James Clark, PhD, a licensed clinical social worker and director of the UC School of Social Work within the College of Allied Health Sciences, says that while children who go through terrible events are resilient, it’s not unusual for them to need parental support and time to process stressful events.
“In our current media environment, children can see news online and on television just as quickly as adults can,” says Clark. “The vivid nature of these media can affect even children who live far away. Those who have had previous exposure to violence may find that seeing the news from Newtown can be especially distressing.”
Clark says parents or caregivers should first work out their own thoughts and feelings about the event, and not use conversations with children as a way to comfort themselves. After that, parents can speak to their children about the event using language and ideas that are at their child’s developmental level.
“Children need to hear that they are safe in order to feel that they are safe,” he says. “Younger children should know that this event happened far away and they don’t need to be scared of it. They should also be able to ask the adult any questions that they have. It is best to be honest, reassuring and brief.”
In the days and weeks following stressful events, parents should keep an eye on their child for signs of stress or lingering anxiety.
“Younger kids generally talk to you through notable changes in their behaviors—through their play, what they eat, how they sleep,” he says.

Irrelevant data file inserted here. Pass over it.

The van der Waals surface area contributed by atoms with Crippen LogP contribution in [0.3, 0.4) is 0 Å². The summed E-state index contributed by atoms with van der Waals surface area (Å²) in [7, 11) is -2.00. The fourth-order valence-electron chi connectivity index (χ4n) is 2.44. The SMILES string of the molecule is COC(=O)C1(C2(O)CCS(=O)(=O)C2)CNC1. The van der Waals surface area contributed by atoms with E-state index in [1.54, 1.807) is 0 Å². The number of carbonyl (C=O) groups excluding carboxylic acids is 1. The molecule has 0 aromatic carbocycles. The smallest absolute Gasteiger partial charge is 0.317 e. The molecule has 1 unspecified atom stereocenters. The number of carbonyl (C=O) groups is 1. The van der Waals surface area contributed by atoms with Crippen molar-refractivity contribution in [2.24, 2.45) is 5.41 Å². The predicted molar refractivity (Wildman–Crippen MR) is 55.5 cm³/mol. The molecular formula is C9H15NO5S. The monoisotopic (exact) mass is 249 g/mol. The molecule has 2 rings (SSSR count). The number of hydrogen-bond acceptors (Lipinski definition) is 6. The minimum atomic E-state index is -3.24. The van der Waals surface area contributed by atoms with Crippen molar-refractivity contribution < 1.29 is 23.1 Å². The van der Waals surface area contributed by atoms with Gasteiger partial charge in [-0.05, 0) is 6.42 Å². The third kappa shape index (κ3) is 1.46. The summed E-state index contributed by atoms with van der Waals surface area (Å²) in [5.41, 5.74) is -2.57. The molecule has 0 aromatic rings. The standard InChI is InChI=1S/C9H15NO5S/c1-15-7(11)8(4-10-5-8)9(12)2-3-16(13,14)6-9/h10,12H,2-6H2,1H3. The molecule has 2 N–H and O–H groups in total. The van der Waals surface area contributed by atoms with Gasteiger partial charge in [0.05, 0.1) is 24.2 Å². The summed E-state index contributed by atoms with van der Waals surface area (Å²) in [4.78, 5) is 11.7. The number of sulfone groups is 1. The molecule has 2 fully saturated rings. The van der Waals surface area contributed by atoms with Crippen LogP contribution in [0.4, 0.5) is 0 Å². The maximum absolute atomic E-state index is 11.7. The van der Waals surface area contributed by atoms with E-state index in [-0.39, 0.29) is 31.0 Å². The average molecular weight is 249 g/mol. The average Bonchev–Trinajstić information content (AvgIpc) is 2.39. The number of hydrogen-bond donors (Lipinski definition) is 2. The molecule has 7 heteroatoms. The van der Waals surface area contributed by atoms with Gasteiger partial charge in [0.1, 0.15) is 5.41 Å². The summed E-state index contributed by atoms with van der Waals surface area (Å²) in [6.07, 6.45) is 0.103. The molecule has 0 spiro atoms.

Vulnerable kids may report nightmares or want to sleep in the same bed as their parents. They may also regress in developmental milestones, for example, when toilet-trained kids resume wetting the bed.
Clark says research has shown that children who have directly experienced or witnessed violence or traumatic events are more likely to be shaken or stressed by news of violent events in distant places. Even these children will probably recover in a few days with adult support, but if they do not, seeking professional consultation can be helpful.
“The most effective adults are those who are calm, thoughtful and attuned to the child’s ways of looking at the world,” he says. “This is because most children handle stress by looking to the adults they trust most for signs that they are safe and that life makes sense. While brief conversations help, maintaining comforting and predictable family routines is a powerful way to communicate safety.”
Media Contact: Katy Cosse, 513-558-0207